Tech Team Supercharges Agent-Based Modeling with Video-Game Technology
by Marcia Goodrich, senior writer
An unlikely team of Michigan Tech researchers is harnessing the computing muscle behind the most popular video games to understand the most intricate of real-life systems.
Led by Roshan D'Souza, an assistant professor of mechanical engineering–engineering mechanics, the group has devised a way to supercharge agent-based modeling, a powerful but computationally massive forecasting technique. In particular, they are focusing on computer models of complex biological systems.
Their breakthrough transforms an off-the-shelf desktop PC into a supercomputer by using graphic processing units (GPUs), which drive the spectacular 3-D imagery of video games.
GPUs have evolved into powerful processors capable of billions of color calculations every second.
Agent-based modeling simulates the behaviors of complex systems. It can be used to predict the outcomes of anything from pandemics to the price of pork bellies. It is, as the name suggests, based on agents: e.g., sick people and well people, bullish and bearish investors, predators and prey, etc. It applies rules that govern how those agents behave under various conditions, sets them loose, and tracks how the system changes over time. The outcomes are unpredictable and can be as surprising as real life.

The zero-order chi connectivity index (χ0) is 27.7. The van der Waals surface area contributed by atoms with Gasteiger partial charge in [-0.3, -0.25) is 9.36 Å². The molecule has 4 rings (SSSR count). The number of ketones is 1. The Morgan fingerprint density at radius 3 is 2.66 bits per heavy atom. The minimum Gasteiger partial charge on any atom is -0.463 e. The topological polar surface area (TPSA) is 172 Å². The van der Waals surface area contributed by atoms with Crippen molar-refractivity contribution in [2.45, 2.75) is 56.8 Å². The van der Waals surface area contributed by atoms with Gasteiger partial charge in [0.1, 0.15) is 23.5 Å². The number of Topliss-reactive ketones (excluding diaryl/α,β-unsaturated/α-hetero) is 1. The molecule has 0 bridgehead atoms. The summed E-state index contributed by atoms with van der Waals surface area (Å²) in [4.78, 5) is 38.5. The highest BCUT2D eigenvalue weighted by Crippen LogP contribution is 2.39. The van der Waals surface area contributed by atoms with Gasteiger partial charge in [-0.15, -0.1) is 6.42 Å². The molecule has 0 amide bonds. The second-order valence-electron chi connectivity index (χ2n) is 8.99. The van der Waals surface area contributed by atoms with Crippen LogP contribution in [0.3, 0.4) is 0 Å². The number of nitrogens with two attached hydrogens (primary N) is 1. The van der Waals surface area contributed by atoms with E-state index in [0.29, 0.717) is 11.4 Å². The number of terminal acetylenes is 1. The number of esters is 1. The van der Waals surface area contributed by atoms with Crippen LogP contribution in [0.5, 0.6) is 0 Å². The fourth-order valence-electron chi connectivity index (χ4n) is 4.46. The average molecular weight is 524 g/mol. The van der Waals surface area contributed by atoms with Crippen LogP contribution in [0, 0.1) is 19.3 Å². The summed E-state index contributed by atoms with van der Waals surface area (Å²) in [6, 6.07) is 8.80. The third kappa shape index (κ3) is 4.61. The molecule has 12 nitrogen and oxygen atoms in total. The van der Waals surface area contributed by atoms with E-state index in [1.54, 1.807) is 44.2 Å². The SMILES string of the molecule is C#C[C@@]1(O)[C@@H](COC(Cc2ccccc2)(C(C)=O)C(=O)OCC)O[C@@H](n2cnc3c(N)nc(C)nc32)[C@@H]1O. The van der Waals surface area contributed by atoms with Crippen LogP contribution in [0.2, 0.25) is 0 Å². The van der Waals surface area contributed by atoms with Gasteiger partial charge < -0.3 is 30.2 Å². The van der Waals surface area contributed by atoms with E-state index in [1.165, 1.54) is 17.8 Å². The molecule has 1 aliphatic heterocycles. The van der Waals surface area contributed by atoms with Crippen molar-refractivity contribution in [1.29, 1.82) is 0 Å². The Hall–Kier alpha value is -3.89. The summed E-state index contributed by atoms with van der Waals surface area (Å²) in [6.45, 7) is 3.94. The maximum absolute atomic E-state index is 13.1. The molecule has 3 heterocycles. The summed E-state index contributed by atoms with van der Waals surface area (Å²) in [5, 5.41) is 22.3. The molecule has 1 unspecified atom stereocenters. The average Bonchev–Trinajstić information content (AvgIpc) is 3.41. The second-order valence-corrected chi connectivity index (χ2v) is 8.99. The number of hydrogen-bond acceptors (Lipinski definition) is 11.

Agent-based modeling has been around since the 1950s, but the process has always been handicapped by a shortage of computing power. Until recently, the only way to run large models quickly was on multi-million-dollar supercomputers, such as IBM's Blue Gene.
In a closet-sized lab in the MEEM, however, all that is changing. Under the direction of D'Souza, a team of Michigan Tech computer science students has been programming GPUs to run models with tens of millions of agents—and to do it with blazing speed.
"With a $1,400 desktop, we can beat a computing cluster," says D'Souza. "We are effectively democratizing supercomputing and putting these powerful tools into the hands of any researcher who desires them. Every time I present this research, I make it a point to thank the millions of video gamers who have inadvertently made this research possible."
Computer science senior Mikola Lysenko demonstrates on his computer, running a model of the human immune response to a tuberculosis bacterium. On the monitor, a swarm of bright green immune cells surrounds and eventually contains a yellow TB germ. These busy specks look like 3D-animations from a PBS documentary, but they are actually virtual T-cells and macrophages—the visual reflection of millions of real-time calculations.
"I've been asked if we ran this on a supercomputer or if it's a movie," says D'Souza. In fact, their model is several orders of magnitude faster than state-of-the art agent modeling toolkits. According to the researchers, however, their current effort is small potatoes.
"We can do it much bigger," says D'Souza. "This is nowhere near as complex as real life." Next, he aims to model how an infection could spread from the lung to the patient's lymphatic system, blood and vital organs.
Dr. Denise Kirschner, of the University of Michigan in Ann Arbor, developed the TB model and gave it to D'Souza's team, which programmed it into a graphic processing unit. Agent-based modeling hasn't replaced test tubes, but it is providing a powerful new tool for medical research.
"Our raison d'etre is this," Kirschner explains. "A lot of scientists look at the immune response to TB in Petri dishes or in monkeys. We build a computer model to test a hypothesis."